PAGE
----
It’s Thiem time as ageless Roger Federer takes on ‘Generation ‘90’

Roger Federer will take on Dominic Thiem on Saturday for a place in the final of the Brisbane International

Marianne Bevis
By Marianne Bevis

It was well into a sultry Brisbane evening before the final-four line-up was settled in the Pat Rafter Arena—and until the end of the last quarter-final, it was just possible that Saturday could be entirely made up of men born in the 1990s.

Earlier in the day, last year’s losing finalist Milos Raonic beat the fast-rising Frenchman Lucas Pouille, 6-4, 6-4, to set up just his second meeting with 23-year-old Bernard Tomic, who pulled off a reversal of his match here a year ago with victory over No2 seed, Kei Nishikori, 6-3, 1-6, 6-3.

Then 22-year-old Dominic Thiem, beat No3 seed, Marin Cilic, 2-6, 7-6(4), 6-4.

Like Tomic, the young Austrian made major inroads in the rankings last year to break into the top 20 for the first time, while Tomic has been at No18 since last October.

The question was, would Thiem, the youngest man in the top 20, play fellow 1990s player Grigor Dimitrov or the altogether more mature 34-year-old Roger Federer for a place in the Brisbane final? In both cases, it would be a first meeting, and in both cases against a fellow-one-hander.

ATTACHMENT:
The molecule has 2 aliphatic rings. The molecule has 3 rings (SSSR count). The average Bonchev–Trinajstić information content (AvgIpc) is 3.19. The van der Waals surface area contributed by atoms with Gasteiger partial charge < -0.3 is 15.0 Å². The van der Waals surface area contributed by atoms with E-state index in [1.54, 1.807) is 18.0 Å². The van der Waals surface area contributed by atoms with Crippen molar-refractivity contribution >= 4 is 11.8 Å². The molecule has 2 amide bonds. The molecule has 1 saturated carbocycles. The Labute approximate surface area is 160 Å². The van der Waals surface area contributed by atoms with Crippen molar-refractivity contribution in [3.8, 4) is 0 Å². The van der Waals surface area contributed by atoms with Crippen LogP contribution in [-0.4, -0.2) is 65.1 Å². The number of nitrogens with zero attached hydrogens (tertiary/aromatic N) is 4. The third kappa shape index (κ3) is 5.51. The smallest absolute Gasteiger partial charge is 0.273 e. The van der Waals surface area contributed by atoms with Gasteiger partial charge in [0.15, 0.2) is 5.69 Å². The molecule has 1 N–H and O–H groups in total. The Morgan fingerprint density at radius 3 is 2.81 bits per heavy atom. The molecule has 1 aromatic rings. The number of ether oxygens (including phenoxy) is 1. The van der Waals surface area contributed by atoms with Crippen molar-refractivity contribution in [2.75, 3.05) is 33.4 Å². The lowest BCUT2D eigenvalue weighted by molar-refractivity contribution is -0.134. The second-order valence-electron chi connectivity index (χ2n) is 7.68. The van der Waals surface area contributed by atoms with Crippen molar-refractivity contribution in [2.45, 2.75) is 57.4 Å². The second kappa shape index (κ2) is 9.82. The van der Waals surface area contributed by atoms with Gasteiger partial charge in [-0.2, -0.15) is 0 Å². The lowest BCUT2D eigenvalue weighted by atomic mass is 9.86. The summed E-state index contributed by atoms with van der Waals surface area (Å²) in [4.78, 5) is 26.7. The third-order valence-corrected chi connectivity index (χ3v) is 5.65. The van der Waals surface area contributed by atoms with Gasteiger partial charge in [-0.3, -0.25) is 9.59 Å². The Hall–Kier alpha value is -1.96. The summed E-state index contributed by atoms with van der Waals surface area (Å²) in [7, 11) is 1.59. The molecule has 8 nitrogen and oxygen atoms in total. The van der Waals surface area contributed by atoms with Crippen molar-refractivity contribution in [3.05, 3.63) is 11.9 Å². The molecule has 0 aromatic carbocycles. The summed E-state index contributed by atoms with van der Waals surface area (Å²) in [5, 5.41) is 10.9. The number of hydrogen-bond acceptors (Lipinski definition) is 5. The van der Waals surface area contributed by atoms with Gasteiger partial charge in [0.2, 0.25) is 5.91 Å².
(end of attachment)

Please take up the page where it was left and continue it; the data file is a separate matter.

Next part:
The Bulgarian broke into the top 10 at the age of 23 in 2014—apparent proof that here was the most promising of the ‘new generation’ of men born in the 1990s. And Dimitrov, perhaps consciously, perhaps not, did so with a style of play that has remarkable echoes of Federer’s.

His similarities with Federer have, of course, been rehearsed many times, and are primarily rooted in the junior Bulgarian’s admiration of his idol’s one-handed backhand, though they adopt a similar stance while serving, and slo-mo replays of this their fourth encounter reinforced other echoes. Dimitrov’s serve-and-forehand one-two is one of Federer’s favourite plays, while the Bulgarian’s aggressive, fast-paced ball-striking is, at times, a mirror-image of Federer’s.